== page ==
It’s hard to look back knowing now what was to come shortly after, but it really did seem as though we were on the verge of something special after two of the most incredible games played at the SOL.For weeks we had been locked in a three-way battle for survival with Newcastle and Norwich, gradually improving performances and results without putting together a run of wins to pull clear. The Chelsea game was a tense, topsy-turvy battle, with the Mags unable to beat whipping boys Villa but the lads needing to win for it to have any significance. Twice Chelsea took the lead, twice we equalised, through a Khazri thunderbolt and Borini drive, before Defoe blew the proverbial roof off the stadium to win it. Everton was the icing on the cake. Van Aanholt calmed the nerves before a Kone double emphatically secured survival and condemned our friends up the road to relegation, sparking elation in the stands and Hulk Hogan impersonations from Big Sam.


Cut well adrift at the bottom with five games to go and trips to Chelsea and Man United to come, it was with reluctant acceptance that a mate and I began to plan our Championship away trips to the likes of Blackpool and Leeds over a pint on Good Friday in 2014. In typical Sunderland fashion, we’d actually played quite well a couple of days earlier at Man City but undone all of the good work in the last minute; a tame shot spilling through Vito Mannone’s hands to deny a much needed win. Within 12 minutes the following day at Stamford Bridge we were behind again. Poyet had already thrown in the towel weeks earlier, famously proclaiming that we’d need a miracle to survive. In the crowd, a young fan held a banner with the message “Miracles Do Happen Gus.” She was right. For four games Connor Wickham morphed into Pele, inspiring the lads to a superb comeback at Chelsea, a 4-0 thrashing of Cardiff and remarkable victory at Old Trafford. West Brom were easily dispatched in the penultimate game to complete the miraculous comeback. Within ten months Poyet was gone and the miracle ultimately failed to inspire us to anything more than further relegation battles and end of season escapology, but the victories over Chelsea and Man United were as exciting as any in my lifetime.

2: 6 IN A ROW

There was once a time in the distant past that Newcastle regularly beat Sunderland. There were times when we battled but couldn’t get over the line – Mignolet saving a late penalty only to concede in stoppage time, for example. Other times we froze and underperformed. Richardson’s rocket of a free kick gave us rare cause for celebration in a passionate and fiery derby in 2008, but otherwise it seemed that, for whatever reason, the Mags had some kind of mental hold over us. It seemed, after Halloween 2010, that we’d never have our day in the sun. That they still try to cling on to that match seven years ago makes our recent successes even sweeter, six brilliant wins in a row and nine undefeated games later.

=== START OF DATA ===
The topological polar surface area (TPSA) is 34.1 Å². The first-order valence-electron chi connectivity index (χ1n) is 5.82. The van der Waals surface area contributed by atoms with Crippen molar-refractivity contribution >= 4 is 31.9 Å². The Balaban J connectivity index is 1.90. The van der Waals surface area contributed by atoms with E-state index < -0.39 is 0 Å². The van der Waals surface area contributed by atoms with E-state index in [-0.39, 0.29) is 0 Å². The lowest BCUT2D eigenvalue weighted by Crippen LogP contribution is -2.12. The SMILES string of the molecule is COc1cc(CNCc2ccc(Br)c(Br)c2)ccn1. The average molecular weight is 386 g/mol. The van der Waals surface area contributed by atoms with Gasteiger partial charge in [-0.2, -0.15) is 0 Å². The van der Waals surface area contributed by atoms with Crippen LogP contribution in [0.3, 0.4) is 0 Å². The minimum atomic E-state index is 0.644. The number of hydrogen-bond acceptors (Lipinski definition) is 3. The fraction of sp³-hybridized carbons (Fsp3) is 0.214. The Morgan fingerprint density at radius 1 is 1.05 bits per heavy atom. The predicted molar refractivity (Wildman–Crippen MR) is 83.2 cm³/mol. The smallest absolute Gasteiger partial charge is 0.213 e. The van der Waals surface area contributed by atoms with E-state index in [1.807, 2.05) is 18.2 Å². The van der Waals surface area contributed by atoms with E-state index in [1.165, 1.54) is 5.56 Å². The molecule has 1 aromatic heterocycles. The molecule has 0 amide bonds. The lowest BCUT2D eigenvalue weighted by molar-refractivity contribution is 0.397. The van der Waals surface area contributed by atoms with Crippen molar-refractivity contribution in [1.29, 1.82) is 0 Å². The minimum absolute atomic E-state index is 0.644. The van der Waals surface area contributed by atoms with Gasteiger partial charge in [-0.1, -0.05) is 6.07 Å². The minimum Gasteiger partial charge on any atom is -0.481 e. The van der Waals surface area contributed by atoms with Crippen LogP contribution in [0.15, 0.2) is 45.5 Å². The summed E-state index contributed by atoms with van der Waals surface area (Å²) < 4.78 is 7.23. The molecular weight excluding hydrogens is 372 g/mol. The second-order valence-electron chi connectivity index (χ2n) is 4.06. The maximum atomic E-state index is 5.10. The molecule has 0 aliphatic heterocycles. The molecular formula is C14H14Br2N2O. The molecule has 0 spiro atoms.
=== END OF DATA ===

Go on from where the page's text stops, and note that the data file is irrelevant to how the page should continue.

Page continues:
The first, and arguably my pick of the bunch, had everything. Di Canio slapping Pardew. Taking the lead through Sess, Johnson’s pearler and Vaughan’s stunner to rub salt into the wounds. Pardew smugly celebrating Cisse’s goal, only to then realise it had been disallowed. It was the wrong decision, but even better. Rioting, trashing the city and a Mag punching a horse. An actual horse!

Borini smashed in a late winner against the odds for our first win of the following season, before laughing in the face of Tim Krul to open the scoring with a cool penalty in a completely one-sided 3-0 demolition months later. Johnson gave us the perfect Christmas present and ruined theirs with the final kick of the game in December 2014, is there a better feeling in football than a last-minute winner against your fiercest rivals? With both teams battling relegation five months later, the return derby was billed as the biggest for years, and Defoe volleyed home an absolute beauty on the stroke of half time to make it five in a row.

It’s a shame, though, that we were to concede defeat in the inaugural ‘Possession Cup’ the following season, losing by 10 corners to 1. If only we’d had more first half shots on target I might have been able to celebrate as Johnson, Billy Jones and Fletcher made it six…


To support Sunderland, you have to accept a life of brief and sporadic highs, lots of lows, frustration and humiliation. Wembley was the last thing on my mind at 2-0 down to MK Dons in the 2nd round, or as we propped up the table succumbing to defeat after defeat in the opening half of the season, but it’s the lows that make the highs even sweeter. For individual moments, I’m not sure anything has or will surpass the feeling of elation when Vito Mannone saved Rafael’s penalty, after the most bizarre shoot out and the short-lived joy of Bardsley’s goal and comedown from Hernandez pegging us back a minute later.

I’m not sure anything will surpass the feeling of pride, either, walking down Wembley Way before the game, beer in hand, surrounded by thousands of excited fans in awe at seeing Sunderland as the headline act at Wembley in a major final. I’m not ashamed to admit I felt very emotional at half time, but of course, it wasn’t to be. Man City beat us to win the cup, but leaving Wembley I didn’t feel a loser. For Man City, this was just another trophy and another trip to the capital after several Wembley appearances in the last 3-4 years. For me, it was the best weekend of my footballing life. You still won’t convince me that Touré meant that, either.